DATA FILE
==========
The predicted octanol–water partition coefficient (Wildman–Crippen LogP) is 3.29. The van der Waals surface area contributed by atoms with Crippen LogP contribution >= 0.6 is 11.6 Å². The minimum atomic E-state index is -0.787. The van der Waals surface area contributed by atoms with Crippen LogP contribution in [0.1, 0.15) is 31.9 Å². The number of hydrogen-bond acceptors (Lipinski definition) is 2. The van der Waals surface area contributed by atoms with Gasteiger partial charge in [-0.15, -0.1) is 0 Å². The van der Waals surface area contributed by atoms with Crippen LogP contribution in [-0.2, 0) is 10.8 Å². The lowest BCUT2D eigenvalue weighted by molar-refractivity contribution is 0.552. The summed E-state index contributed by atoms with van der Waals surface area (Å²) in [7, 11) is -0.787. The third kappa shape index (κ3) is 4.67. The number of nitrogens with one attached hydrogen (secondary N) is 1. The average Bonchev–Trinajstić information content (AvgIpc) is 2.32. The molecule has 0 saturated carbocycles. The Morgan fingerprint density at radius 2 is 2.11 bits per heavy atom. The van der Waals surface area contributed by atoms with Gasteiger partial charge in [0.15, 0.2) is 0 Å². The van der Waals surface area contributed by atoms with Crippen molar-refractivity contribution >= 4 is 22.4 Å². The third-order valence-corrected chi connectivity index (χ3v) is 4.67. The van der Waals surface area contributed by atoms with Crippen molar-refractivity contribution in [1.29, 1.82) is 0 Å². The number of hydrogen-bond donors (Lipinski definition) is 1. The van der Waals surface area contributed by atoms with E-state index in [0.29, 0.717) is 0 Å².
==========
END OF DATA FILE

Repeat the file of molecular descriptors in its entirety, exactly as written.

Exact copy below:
The predicted octanol–water partition coefficient (Wildman–Crippen LogP) is 3.29. The van der Waals surface area contributed by atoms with Crippen LogP contribution >= 0.6 is 11.6 Å². The minimum atomic E-state index is -0.787. The van der Waals surface area contributed by atoms with Crippen LogP contribution in [0.1, 0.15) is 31.9 Å². The number of hydrogen-bond acceptors (Lipinski definition) is 2. The van der Waals surface area contributed by atoms with Gasteiger partial charge in [-0.15, -0.1) is 0 Å². The van der Waals surface area contributed by atoms with Crippen LogP contribution in [-0.2, 0) is 10.8 Å². The lowest BCUT2D eigenvalue weighted by molar-refractivity contribution is 0.552. The summed E-state index contributed by atoms with van der Waals surface area (Å²) in [7, 11) is -0.787. The third kappa shape index (κ3) is 4.67. The number of nitrogens with one attached hydrogen (secondary N) is 1. The average Bonchev–Trinajstić information content (AvgIpc) is 2.32. The molecule has 0 saturated carbocycles. The Morgan fingerprint density at radius 2 is 2.11 bits per heavy atom. The van der Waals surface area contributed by atoms with Gasteiger partial charge in [0.15, 0.2) is 0 Å². The van der Waals surface area contributed by atoms with Crippen molar-refractivity contribution >= 4 is 22.4 Å². The third-order valence-corrected chi connectivity index (χ3v) is 4.67. The van der Waals surface area contributed by atoms with Crippen molar-refractivity contribution in [1.29, 1.82) is 0 Å². The number of hydrogen-bond donors (Lipinski definition) is 1. The van der Waals surface area contributed by atoms with E-state index in [0.29, 0.717) is 0 Å².